Unless you’ve been living under a rock, you’ll at the very least know the basics of the General Data Protection Regulation (GDPR) which came into force on 25th May.
GDPR requires all companies processing personal data of EU citizens anywhere in the world to assess their security protocols in relation to data sovereignty and evaluate their compliance across their own business and their entire supply chain that process personal data. How personal data is stored is now of paramount importance with severe repercussions for those not adhering to GDPR.
It represents a new dawn in data privacy and protection – but it is very much the beginning of the debate, rather than the end. So what can we expect to see happen to data privacy laws and practices in the years to come?
Taking back control
In the immediate future, we’ll see a period of alignment as businesses in Europe or providing goods or services to EU citizens complete or optimise implementation measures and get to grips with the new regulations. And we will see how the EU and local regulators start to enforce these new regulations, with no doubt some looking for some high-profile scalps and some headlines to match. Organisations not complying may be liable for penalties equating to up to €20m or 4% of a company’s annual turnover, whichever is highest – so the consequences of any non-compliance or major mistakes being made in implementation may be extremely costly.
In the longer term though, even without the big stick from the EU, we will also start to see a real mindset shift occurring around personal data privacy, with both companies and the public thinking more about the implications of the explosion of data we’ve experienced in recent years. Although some have seen it as a tiresome process, the concept of GDPR is ultimately to make people aware of what is going on with their personal data and put legal structures in place to protect people’s rights online. Many have commented with the flurry of recent GDPR related emails that they did not even know how many companies had been retaining their personal data in some database, and that is the point.
Everyone from members of the public to legislators want to know that the personal data leaving their laptop or phone is treated with the same respect as any other currency. In the past, we’ve happily ticked a box to give access to our data with no real understanding of what it will be used for. GDPR is elevating the protection of personal data to a place more fitting of its critical importance, but against a background of understanding that high volumes of personal data are moving around the world every second and will continue to do so.
Setting up the next steps
The question GDPR is really asking companies is whether they are properly managing the personal data that’s been entrusted to them, and can they demonstrate that they have put the appropriate systems and processes in place? In the era of cloud computing and IoT, data is constantly flowing from one end user to another making it that much harder for businesses to ensure with full confidence and transparency the security of data.
The data centre industry has assumed a key role and responsibility in helping customers wrestling with this issue. Equinix is a multi-billion-dollar company but unlike most firms our size and most of our customer base, we obtain and manage very little personal data – we’re a major multinational with the personal data footprint of a virtual corner shop. But much of the personal data in the world passes through the servers in our data centres, and that makes us motivated and well placed to understand how to interpret and navigate GDPR for ourselves and our customers. That’s why we set up the Equinix Privacy Office as part of our GDPR compliance program. Our team of subject matter experts have helped customers understand their obligations as ‘controllers’ or “processors” of personal data, advised on contract negotiations on data privacy assurance and ensured vendors are upholding and adhering to the same best practice standards that GDPR demands, as well as next steps.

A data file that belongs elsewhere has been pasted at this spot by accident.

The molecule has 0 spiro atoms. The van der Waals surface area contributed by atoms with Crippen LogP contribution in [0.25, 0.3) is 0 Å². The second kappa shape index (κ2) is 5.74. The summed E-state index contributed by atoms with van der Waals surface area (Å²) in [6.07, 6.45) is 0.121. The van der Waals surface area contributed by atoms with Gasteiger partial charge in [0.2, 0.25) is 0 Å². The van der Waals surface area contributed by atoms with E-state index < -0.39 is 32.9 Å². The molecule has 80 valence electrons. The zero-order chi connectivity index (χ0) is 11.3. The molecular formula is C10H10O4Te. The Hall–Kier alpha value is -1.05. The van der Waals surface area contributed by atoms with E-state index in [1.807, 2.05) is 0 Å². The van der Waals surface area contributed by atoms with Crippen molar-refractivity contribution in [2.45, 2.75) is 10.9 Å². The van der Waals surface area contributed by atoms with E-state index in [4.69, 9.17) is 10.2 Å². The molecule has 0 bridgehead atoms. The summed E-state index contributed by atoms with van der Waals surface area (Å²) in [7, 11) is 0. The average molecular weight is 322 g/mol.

What does the future hold for GDPR?
GDPR has only just launched in the EU and is still in the early days so it is difficult to predict the short term impact it will have on data privacy, let alone longer term. Industry has made their best guess of what GDPR requires of them, and the response of EU regulators to enforcement will be key. However, GDPR has been making waves around the world, so it will be interesting to see whether we see further industry convergence and global standards around the currency of data in our digital economy emerge, as was the case with other global issues like climate change at the end of the 2000s.
More countries are legislating in this area than ever before. In the years to come, will a regional regulation become subsumed into an international one? If all data is global, should some part of the UN or some similar sort of body have control of data regulation, including personal data? Should countries cede more control to multi-laterals or a yet-to-be formed government-industry body with worldwide jurisdiction? It’s probable that major regional political groups wouldn’t want to cede power, and it’s certain that many countries wouldn’t want to play ball. But with a definite shift in public opinion over data privacy underway, there’s no doubt the idea is already being played with by various decision-makers – any business that wants to understand GDPR end-game needs to be thinking about this eventuality too.
Peter Waters is Privacy Officer and Vice-President of Legal at Equinix (opens in new tab)
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